Egypt's top brass on Monday weighed a possible presidential bid by its chief Abdel Fattah al-Sisi, hours after he was promoted to the highest rank in the military.
Sisi, who ousted Islamist president Mohamed Morsi in July after mass street protests, has shot up in popularity and is seen as a leader who could end the political instability and bloodshed that has roiled Egypt since 2011.
His election would mark the return of an army man as head of state, three years after Egyptians revolted against president Hosni Mubarak, an ex-air force chief.
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The Supreme Council of the Armed Forces met "to discuss developments on the security front ... (and) the peoples' demand for the defense minister (Sisi) to run for the presidency," state news agency MENA reported.
Earlier on Monday, interim president Adly Mansour issued a decree promoting Sisi, who would have to step down from the army to run as president, to the rank of field marshal.
"I think this is goodbye to Sisi as army chief," said an official of the promotion.
Egypt's military rarely promotes senior officers to the rank of field marshal.
A senior official said "the promotion was meant to honor Sisi" before he steps down from the army, without giving a timing.
And a government official, on condition of anonymity, said the promotion "could be an honor bestowed on Sisi before he leaves military service."
Such a promotion is "usually bestowed only after an important military victory, which means that the current repression and the 'war against terrorism' is considered as equal to a victory on the battlefield," said Karim Bitar, an analyst with the Institute of International and Strategic Relations.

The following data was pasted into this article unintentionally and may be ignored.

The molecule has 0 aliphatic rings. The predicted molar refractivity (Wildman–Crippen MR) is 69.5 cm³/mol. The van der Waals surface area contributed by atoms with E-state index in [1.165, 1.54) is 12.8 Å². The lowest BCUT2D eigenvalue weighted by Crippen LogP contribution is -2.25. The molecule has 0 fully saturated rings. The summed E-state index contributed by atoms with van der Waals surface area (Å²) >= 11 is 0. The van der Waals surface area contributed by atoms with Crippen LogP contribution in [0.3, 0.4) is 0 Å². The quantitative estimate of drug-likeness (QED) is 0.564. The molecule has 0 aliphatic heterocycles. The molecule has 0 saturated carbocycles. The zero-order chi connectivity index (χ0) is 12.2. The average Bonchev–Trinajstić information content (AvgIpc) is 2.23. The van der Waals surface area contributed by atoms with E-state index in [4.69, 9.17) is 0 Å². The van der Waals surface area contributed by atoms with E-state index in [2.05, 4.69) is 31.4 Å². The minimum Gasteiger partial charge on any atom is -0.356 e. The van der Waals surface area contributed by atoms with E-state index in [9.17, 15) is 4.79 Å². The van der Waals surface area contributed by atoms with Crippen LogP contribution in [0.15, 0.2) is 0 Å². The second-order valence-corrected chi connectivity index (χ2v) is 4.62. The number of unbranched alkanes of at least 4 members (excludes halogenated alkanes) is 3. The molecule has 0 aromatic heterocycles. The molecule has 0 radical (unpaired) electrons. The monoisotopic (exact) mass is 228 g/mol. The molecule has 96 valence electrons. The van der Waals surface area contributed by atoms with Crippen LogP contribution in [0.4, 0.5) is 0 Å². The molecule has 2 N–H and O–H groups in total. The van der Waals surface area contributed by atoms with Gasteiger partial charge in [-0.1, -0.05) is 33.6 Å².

"I see this (promotion) as a new step in the construction of the savior myth, the hero, the providential man."
Since Morsi's overthrow, months of bloodshed have accompanied a government crackdown on his Islamist supporters that has left more than 1,000 people killed, and by militant attacks in the Sinai peninsula where scores of security personnel have died.
Egyptians expect Sisi to formally announce his bid for the presidency in coming days, after Mansour on Sunday said a presidential election will take place ahead of a parliamentary vote, in a move seen as tailored to allow the army chief to pitch for the top job.
Mansour said the presidential poll will be held before mid-April, after he amended a roadmap drawn up by military-installed authorities following Morsi's ouster.
Egyptians want 'strong man'
"I would have preferred a presidential election comprising civilian candidates to install a civilian democracy," said Alfred Raouf, a member of the liberal Al-Dostour party.
"But I can understand that people want Sisi to be candidate, as given their security fears they want a strong man" to head the country.
Sisi, if he stands and wins, will influence the outcome of parliamentary elections by forming a party that would attract leading candidates, analysts said.
"There are no doubts that the (new) president will announce his preferences and his political tendencies," said Gamal Abdel Gawad Soltan, a professor of political science at the American University in Cairo.
"The political currents which the (new) president says are closer to him will benefit from it."
But the general, accused by Morsi supporters of carrying out a coup ending the elected Islamist president's rule, faces a determined opposition and a semi-insurgency.
At the weekend, at least 49 people were killed across Egypt in clashes between Islamist protesters and police, as thousands rallied in Cairo's Tahrir Square in support of Sisi at state-backed celebrations of the third anniversary of the anti-Mubarak revolt.
Five soldiers were killed on Saturday when a military helicopter came down in the Sinai, after which Ansar Beit al-Maqdis, an Al-Qaeda inspired jihadist group, claimed it shot down the aircraft with a missile.
Egyptian authorities say the crash was "an accident".
Ansar Beit al-Maqdis also claimed responsibility for a car bombing outside police headquarters in Cairo on Friday that killed four people.